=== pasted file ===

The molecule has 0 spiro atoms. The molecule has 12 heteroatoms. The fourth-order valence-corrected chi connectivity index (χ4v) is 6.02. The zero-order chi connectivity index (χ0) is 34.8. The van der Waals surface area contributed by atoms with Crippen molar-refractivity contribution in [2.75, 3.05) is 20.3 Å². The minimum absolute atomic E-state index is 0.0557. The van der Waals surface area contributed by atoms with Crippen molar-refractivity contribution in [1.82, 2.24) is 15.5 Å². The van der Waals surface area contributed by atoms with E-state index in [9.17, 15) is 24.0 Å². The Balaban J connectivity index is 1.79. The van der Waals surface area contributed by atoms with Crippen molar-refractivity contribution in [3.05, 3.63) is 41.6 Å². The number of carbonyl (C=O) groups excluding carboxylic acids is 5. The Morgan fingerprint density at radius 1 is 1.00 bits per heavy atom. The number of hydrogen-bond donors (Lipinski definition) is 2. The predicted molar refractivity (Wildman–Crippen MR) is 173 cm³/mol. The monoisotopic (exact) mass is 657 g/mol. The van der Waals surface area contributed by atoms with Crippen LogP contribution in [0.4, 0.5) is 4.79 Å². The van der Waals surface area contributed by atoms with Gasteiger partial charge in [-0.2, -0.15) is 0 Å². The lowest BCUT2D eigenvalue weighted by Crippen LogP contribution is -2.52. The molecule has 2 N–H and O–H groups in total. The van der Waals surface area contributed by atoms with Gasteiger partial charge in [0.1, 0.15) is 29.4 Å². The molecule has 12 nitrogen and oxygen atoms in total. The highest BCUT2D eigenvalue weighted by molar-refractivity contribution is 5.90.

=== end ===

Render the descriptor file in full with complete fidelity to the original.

The molecule has 0 spiro atoms. The molecule has 12 heteroatoms. The fourth-order valence-corrected chi connectivity index (χ4v) is 6.02. The zero-order chi connectivity index (χ0) is 34.8. The van der Waals surface area contributed by atoms with Crippen molar-refractivity contribution in [2.75, 3.05) is 20.3 Å². The minimum absolute atomic E-state index is 0.0557. The van der Waals surface area contributed by atoms with Crippen molar-refractivity contribution in [1.82, 2.24) is 15.5 Å². The van der Waals surface area contributed by atoms with E-state index in [9.17, 15) is 24.0 Å². The Balaban J connectivity index is 1.79. The van der Waals surface area contributed by atoms with Crippen molar-refractivity contribution in [3.05, 3.63) is 41.6 Å². The number of carbonyl (C=O) groups excluding carboxylic acids is 5. The Morgan fingerprint density at radius 1 is 1.00 bits per heavy atom. The number of hydrogen-bond donors (Lipinski definition) is 2. The predicted molar refractivity (Wildman–Crippen MR) is 173 cm³/mol. The monoisotopic (exact) mass is 657 g/mol. The van der Waals surface area contributed by atoms with Crippen LogP contribution in [0.4, 0.5) is 4.79 Å². The van der Waals surface area contributed by atoms with Gasteiger partial charge in [-0.2, -0.15) is 0 Å². The lowest BCUT2D eigenvalue weighted by Crippen LogP contribution is -2.52. The molecule has 2 N–H and O–H groups in total. The van der Waals surface area contributed by atoms with Gasteiger partial charge in [0.1, 0.15) is 29.4 Å². The molecule has 12 nitrogen and oxygen atoms in total. The highest BCUT2D eigenvalue weighted by molar-refractivity contribution is 5.90.